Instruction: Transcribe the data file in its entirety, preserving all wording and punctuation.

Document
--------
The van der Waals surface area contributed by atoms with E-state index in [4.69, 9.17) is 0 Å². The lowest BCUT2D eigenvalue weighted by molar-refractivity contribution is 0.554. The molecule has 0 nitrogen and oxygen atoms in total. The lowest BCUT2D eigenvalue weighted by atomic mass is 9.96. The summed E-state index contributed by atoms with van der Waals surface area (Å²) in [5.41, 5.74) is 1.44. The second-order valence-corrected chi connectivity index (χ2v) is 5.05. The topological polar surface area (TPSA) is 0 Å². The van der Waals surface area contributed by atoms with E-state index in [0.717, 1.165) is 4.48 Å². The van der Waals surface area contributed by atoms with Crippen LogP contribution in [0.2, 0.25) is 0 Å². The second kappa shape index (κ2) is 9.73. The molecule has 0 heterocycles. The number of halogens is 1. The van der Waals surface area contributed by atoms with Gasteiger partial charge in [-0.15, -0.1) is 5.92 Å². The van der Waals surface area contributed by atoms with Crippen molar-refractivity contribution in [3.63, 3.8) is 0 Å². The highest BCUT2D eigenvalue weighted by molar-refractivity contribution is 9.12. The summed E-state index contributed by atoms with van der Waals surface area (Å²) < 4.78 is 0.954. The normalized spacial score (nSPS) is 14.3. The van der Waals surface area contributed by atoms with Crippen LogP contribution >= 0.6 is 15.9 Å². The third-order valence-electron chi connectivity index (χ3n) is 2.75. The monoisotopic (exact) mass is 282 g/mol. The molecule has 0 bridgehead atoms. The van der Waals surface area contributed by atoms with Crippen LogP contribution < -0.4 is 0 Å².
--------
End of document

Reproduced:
The van der Waals surface area contributed by atoms with E-state index in [4.69, 9.17) is 0 Å². The lowest BCUT2D eigenvalue weighted by molar-refractivity contribution is 0.554. The molecule has 0 nitrogen and oxygen atoms in total. The lowest BCUT2D eigenvalue weighted by atomic mass is 9.96. The summed E-state index contributed by atoms with van der Waals surface area (Å²) in [5.41, 5.74) is 1.44. The second-order valence-corrected chi connectivity index (χ2v) is 5.05. The topological polar surface area (TPSA) is 0 Å². The van der Waals surface area contributed by atoms with E-state index in [0.717, 1.165) is 4.48 Å². The van der Waals surface area contributed by atoms with Crippen LogP contribution in [0.2, 0.25) is 0 Å². The second kappa shape index (κ2) is 9.73. The molecule has 0 heterocycles. The number of halogens is 1. The van der Waals surface area contributed by atoms with Gasteiger partial charge in [-0.15, -0.1) is 5.92 Å². The van der Waals surface area contributed by atoms with Crippen molar-refractivity contribution in [3.63, 3.8) is 0 Å². The highest BCUT2D eigenvalue weighted by molar-refractivity contribution is 9.12. The summed E-state index contributed by atoms with van der Waals surface area (Å²) < 4.78 is 0.954. The normalized spacial score (nSPS) is 14.3. The van der Waals surface area contributed by atoms with Crippen LogP contribution >= 0.6 is 15.9 Å². The third-order valence-electron chi connectivity index (χ3n) is 2.75. The monoisotopic (exact) mass is 282 g/mol. The molecule has 0 bridgehead atoms. The van der Waals surface area contributed by atoms with Crippen LogP contribution < -0.4 is 0 Å².